We arrived in Luang Prabang yesterday afternoon after a 2 day journey in a slow boat up the Mekong. The alternative was either a bus or a speedboat. Having been on plenty of buses, and having both read horror stories about the speedboats and also seen them in action (incredibly noisy, passengers wearing helmets, cramped space for 8 people...) we chose the slow boat option.
We ate breakfast at the slow boat pier and had a bit of a giggle at some of the English translations on the "Free Stye" menu. These included "Friced noodle on the face" and "Friced Tiger Cry". Both of which sound pretty rare, and possibly tasty and/or painful:
There were plenty of people on the boat, but it wasn't too cramped and was relatively comfortable. Thankfully I brought a travel pillow after reading the guidebook; even though the seats were well padded, my arse is mainly bone and so after about 3 hours I was glad of the extra padding. The views up the Mekong are mainly jungle on either side, but we got a few shots on the first day.
We stopped at Pekbang in the evening, as the slow boats don't travel the river in the evening. This is a tiny little town which has developed mainly because of the slow boat stop and consequently has a decent array of competitively-priced places to eat and stay. We picked Vatsana courtesy of Trip Advisor, and were thankful - they had the softest, largest, most comfortable bed we'd slept in since starting our trip. We ate at a restaurant two doors down; nothing special, but I did get to try fried buffalo which was pretty good.
The second day we trundled back onto the boat for 8:30am and the weather was appalling with rain all day long. The boat was different to the first day, only had one toilet instead of two, and had a leaky roof. Lev and I put our joint IT skills together to craft a makeshift gutter using duct tape and plastic bags:
Perhaps we should have stuck to IT.
Some more shots from the second day:
Luckily, things had cleared up by the time we hit the Luang Prabang pier at about 4pm so we had a wander around the city, scouting for accommodation. The first thing we noticed was the price difference between Laos and Thailand. We were used to most guesthouses charging between 200 and 400 baht (4 - 8 GBP) but in Laos there is a lot of competition - much undeserved - between boutique guesthouses which charge in US dollars, where prices start at about $25 (17 GBP) and rise to anything up to $50 per night. We managed to track down one in our budget called Sokdee Guesthouse, for 70,000 kip (~ 5.60 GBP) and it was a fairly comfortable, very quiet place with free internet access chucked in. Julie and Lev joined us there and at night we all wandered over to the night market, a huge handicraft market which stretched on for what seemed like a good mile. Just off the market was a decent sized food court, where you could load up a plate of various veg, noodles, rice, crackers and other gubbins for about 60p, and then stick a freshly BBQ'd half chicken on for an extra 90p or a rack of pork ribs for 60p. Suffice to say, we were completely stuffed last night after the meal. Having said that, we managed to find room for an orange sponge cake on the way back to the guesthouse.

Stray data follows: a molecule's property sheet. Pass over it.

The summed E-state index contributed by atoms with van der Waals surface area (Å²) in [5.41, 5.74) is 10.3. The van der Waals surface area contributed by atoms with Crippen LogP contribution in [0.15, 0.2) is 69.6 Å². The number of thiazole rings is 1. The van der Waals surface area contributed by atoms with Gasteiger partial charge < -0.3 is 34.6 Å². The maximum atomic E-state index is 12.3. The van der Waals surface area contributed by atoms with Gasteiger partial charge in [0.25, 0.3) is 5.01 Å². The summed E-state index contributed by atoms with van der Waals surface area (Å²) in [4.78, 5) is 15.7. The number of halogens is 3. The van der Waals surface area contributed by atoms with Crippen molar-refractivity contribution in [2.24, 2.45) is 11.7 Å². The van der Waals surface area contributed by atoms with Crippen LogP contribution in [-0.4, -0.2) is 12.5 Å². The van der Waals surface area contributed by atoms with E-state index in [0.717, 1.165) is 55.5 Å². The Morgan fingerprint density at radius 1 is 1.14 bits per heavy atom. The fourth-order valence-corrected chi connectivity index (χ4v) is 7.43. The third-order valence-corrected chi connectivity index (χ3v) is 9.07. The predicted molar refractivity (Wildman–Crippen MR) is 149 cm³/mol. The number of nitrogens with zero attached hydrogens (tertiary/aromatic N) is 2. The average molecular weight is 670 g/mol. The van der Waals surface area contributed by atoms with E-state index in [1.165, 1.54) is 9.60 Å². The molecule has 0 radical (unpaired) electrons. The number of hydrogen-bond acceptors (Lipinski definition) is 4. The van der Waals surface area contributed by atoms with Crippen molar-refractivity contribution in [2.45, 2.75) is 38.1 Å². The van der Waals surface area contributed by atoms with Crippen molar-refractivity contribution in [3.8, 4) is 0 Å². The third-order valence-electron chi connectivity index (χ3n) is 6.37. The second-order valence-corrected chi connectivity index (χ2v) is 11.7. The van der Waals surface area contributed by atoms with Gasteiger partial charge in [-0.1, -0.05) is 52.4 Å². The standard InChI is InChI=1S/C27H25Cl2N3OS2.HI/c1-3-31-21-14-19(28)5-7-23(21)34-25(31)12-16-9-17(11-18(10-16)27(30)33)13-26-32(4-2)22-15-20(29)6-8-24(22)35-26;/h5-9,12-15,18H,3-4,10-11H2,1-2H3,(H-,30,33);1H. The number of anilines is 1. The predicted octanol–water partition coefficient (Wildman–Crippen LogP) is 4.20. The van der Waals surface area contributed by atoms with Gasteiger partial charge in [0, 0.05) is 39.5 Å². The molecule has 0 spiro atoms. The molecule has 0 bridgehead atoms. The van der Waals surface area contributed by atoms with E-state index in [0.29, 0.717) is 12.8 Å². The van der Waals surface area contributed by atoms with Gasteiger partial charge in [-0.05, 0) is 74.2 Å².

Today we went two doors down for breakfast at Saffron which was excellent, and then had a wander along the Mekong to the coast. Luang Prabang is surrounded by water on 3 sides, and is a pretty small city. You could comfortably walk the entire length of the old town in an hour. We stopped in a few wats (you can never get enough of wats, right?) including the city's heritage site - Wat Xieng Thong.
We ate at Morning Glory cafe for lunch, a lovely little spot with views over the Nam Khan river. A couple of fruit shakes and a shared large chicken, bacon and salad baguette, and we were ready to carry on. After some further scouting around, I found a new guesthouse (Soutikone) for 4.80 GBP per night which has massive, nicely furnished rooms, and is in an area we will be exploring over the next couple of days. We also booked a meal for tomorrow at Tamarind which is supposed to be one of the nicest restaurants in the city. Cheap accommodation means we can spend more on lovely food!
Tomorrow we will be visiting Big Brother Mouse. This is an education establishment that helps promote literacy amongst Lao people, and they have sessions at 9am - 11am where English-speaking volunteers can come in and help Lao students improve their English, both reading and speaking. This will be a great way for us to give something to the community, coming from a comparatively privileged western background, and also allow us to interact with local people and improve our own language skills. I'm really looking forward to it!